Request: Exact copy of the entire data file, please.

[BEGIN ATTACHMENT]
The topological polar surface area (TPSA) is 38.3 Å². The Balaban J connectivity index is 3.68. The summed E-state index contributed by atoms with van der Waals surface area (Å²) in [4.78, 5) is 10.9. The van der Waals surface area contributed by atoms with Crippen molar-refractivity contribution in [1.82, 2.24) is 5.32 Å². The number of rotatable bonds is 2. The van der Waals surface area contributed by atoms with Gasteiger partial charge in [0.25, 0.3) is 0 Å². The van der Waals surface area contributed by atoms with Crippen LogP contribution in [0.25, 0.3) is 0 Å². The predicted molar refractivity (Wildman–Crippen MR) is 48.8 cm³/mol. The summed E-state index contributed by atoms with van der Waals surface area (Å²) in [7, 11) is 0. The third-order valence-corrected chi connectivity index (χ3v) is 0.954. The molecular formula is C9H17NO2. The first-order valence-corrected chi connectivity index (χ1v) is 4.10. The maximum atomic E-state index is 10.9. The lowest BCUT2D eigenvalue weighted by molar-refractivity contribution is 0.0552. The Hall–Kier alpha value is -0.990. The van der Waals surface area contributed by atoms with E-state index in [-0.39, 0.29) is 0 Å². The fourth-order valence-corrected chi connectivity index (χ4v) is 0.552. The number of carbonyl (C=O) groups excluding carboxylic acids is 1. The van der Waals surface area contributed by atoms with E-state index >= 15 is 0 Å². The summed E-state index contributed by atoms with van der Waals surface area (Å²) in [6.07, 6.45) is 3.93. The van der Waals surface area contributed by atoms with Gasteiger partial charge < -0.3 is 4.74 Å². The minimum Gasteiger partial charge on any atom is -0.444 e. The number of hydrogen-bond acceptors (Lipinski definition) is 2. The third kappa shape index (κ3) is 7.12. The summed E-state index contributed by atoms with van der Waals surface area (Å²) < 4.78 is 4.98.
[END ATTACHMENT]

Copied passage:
The topological polar surface area (TPSA) is 38.3 Å². The Balaban J connectivity index is 3.68. The summed E-state index contributed by atoms with van der Waals surface area (Å²) in [4.78, 5) is 10.9. The van der Waals surface area contributed by atoms with Crippen molar-refractivity contribution in [1.82, 2.24) is 5.32 Å². The number of rotatable bonds is 2. The van der Waals surface area contributed by atoms with Gasteiger partial charge in [0.25, 0.3) is 0 Å². The van der Waals surface area contributed by atoms with Crippen LogP contribution in [0.25, 0.3) is 0 Å². The predicted molar refractivity (Wildman–Crippen MR) is 48.8 cm³/mol. The summed E-state index contributed by atoms with van der Waals surface area (Å²) in [7, 11) is 0. The third-order valence-corrected chi connectivity index (χ3v) is 0.954. The molecular formula is C9H17NO2. The first-order valence-corrected chi connectivity index (χ1v) is 4.10. The maximum atomic E-state index is 10.9. The lowest BCUT2D eigenvalue weighted by molar-refractivity contribution is 0.0552. The Hall–Kier alpha value is -0.990. The van der Waals surface area contributed by atoms with E-state index in [-0.39, 0.29) is 0 Å². The fourth-order valence-corrected chi connectivity index (χ4v) is 0.552. The number of carbonyl (C=O) groups excluding carboxylic acids is 1. The van der Waals surface area contributed by atoms with E-state index >= 15 is 0 Å². The summed E-state index contributed by atoms with van der Waals surface area (Å²) in [6.07, 6.45) is 3.93. The van der Waals surface area contributed by atoms with Gasteiger partial charge < -0.3 is 4.74 Å². The minimum Gasteiger partial charge on any atom is -0.444 e. The number of hydrogen-bond acceptors (Lipinski definition) is 2. The third kappa shape index (κ3) is 7.12. The summed E-state index contributed by atoms with van der Waals surface area (Å²) < 4.78 is 4.98.